Before we address the question, “what is apothecary,” here’s a rhetorical question–have you ever heard of a little company called Walgreens? A glance at the Walgreens timeline tells us that Charles R. Walgreen began as a pharmacist at the beginning of the 20th century; scrolling down a couple of decades, one can’t help but notice a great wave of activity and expansion, including the “100th Store Opening in Chicago,” suspiciously aligned with a time in our history referred to as prohibition.
Without looking any further at that timeline, a casual tour through the United States today would finish the story by relating that Walgreens as a chain has done just fine. What would cause such a boom in Walgreen’s business during the most restrictive years against a drug called alcohol can be summed up with the word we are now ready to define: apothecary. Used before the term “pharmacist,” this word describes the ancient role of collecting, concocting and distributing medicines wherever there may be a need for them. Yes it’s true that during prohibition, Walgreens pharmacists were among very few legal sources of alcohol, and at least part of the ongoing success of Walgreens stores must trace back to the timing of what they offered, and when they offered it.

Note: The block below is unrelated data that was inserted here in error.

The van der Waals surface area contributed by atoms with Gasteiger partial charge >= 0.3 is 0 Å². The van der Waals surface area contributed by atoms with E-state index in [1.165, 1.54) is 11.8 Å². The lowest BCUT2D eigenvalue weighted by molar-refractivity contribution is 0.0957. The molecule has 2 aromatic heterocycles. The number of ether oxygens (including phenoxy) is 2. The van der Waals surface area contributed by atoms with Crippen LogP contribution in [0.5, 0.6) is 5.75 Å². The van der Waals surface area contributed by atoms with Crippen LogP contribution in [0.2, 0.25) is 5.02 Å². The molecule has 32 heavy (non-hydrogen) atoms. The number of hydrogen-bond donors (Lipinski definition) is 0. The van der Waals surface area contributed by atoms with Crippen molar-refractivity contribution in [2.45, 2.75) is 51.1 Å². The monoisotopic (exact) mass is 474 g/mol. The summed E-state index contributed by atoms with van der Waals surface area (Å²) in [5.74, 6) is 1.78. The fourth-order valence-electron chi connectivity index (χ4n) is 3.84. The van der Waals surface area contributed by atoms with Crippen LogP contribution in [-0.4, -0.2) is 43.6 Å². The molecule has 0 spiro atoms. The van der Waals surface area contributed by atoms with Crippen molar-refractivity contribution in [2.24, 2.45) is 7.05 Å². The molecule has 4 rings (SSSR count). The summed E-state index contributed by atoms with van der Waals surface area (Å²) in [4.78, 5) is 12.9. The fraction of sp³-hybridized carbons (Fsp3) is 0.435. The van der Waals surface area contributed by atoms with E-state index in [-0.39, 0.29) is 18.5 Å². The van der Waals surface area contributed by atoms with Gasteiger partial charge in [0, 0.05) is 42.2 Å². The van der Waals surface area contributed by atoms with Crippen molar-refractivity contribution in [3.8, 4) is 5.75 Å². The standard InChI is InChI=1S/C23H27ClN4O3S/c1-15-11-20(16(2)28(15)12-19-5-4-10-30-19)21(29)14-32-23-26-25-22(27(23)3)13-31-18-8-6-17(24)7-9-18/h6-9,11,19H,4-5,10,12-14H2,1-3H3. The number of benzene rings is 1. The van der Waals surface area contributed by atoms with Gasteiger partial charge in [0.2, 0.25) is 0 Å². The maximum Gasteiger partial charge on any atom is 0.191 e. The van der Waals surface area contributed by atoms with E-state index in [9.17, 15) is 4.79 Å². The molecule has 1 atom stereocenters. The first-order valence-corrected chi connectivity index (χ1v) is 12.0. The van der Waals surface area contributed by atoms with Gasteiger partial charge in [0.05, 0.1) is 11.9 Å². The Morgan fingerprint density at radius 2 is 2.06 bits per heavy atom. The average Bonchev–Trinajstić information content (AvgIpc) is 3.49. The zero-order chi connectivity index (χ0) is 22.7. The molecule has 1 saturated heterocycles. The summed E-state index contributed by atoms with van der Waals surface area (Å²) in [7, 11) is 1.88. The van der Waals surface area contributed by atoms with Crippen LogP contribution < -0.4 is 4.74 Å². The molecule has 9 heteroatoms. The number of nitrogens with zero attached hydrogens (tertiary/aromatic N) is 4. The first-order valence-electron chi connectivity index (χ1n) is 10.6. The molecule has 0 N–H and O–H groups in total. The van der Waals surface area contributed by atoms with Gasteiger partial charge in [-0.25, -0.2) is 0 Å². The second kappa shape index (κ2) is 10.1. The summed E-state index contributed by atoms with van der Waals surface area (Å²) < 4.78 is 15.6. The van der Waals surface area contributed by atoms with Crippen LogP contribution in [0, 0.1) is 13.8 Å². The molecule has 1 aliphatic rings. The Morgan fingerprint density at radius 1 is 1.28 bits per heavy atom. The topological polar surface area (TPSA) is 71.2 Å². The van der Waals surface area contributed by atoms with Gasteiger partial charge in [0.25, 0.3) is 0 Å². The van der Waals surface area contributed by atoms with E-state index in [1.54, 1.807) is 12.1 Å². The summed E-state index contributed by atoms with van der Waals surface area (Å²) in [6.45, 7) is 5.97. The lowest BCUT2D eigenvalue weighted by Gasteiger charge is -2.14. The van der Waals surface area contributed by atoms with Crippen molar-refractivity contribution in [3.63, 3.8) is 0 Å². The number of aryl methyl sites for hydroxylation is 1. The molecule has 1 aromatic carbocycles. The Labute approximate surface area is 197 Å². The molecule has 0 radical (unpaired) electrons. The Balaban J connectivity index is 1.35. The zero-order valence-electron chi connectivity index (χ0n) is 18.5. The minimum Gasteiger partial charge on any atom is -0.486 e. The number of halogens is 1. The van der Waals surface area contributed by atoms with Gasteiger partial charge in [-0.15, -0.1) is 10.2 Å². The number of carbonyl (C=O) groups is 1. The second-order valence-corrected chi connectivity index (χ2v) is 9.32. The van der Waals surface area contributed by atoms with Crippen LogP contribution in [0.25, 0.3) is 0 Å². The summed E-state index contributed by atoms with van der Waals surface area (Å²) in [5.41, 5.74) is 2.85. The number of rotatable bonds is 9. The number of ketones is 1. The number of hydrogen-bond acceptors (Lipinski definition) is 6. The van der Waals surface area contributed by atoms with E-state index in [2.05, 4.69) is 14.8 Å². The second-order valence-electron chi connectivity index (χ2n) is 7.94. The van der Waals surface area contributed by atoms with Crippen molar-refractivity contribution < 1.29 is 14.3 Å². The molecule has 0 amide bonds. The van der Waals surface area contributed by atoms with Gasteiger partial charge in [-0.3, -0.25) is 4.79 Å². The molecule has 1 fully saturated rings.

In any case, when it comes to cannabis, an apothecarist would be someone who collects, concocts, and distributes one of the most celebrated and misunderstood medicines in American culture, called marijuana, for the purposes of medical use. Knowing what we do now, one could argue that the occupation predates the first liberating medical legal precedent set with regard to the substance.
So might the people we thought of as “drug dealers” in the 1980s have been diagnosing us while “pushing” dime bags and joints right under the nose of Nancy Reagan’s “war on drugs”?
To earn the title of apothecarist, one would have had to be more interested in the therapeutic than the recreational aspects of the medicine.
But this brings up an excellent point–who knew back in the 1980s that a revolution of research and sick people becoming aware of their dire need of the effects of marijuana was just around the corner? The distinction between medical and recreational benefits has changed the entire playing field regarding marijuana law and consciousness, and those who say nay to both sides of that fence are increasingly alienated in the conversation.
Furthermore, if it took a medical consideration to legalize marijuana in the first place, it is fascinating to consider whether or not there might be, and if so who will become the Charles Walgreen of green-friendly apothecary? For better or worse we live in an age when profit and tax revenue can often but a big art of the legalization process. By no means was Mr. Walgreen a philanthropist, but he sure did find the right niche at the right time for his business. We’re already starting to see many entrepreneurs entering the budding cannabis industry. How long will it be before this can be done on a nationwide scale? Only time will tell. . .
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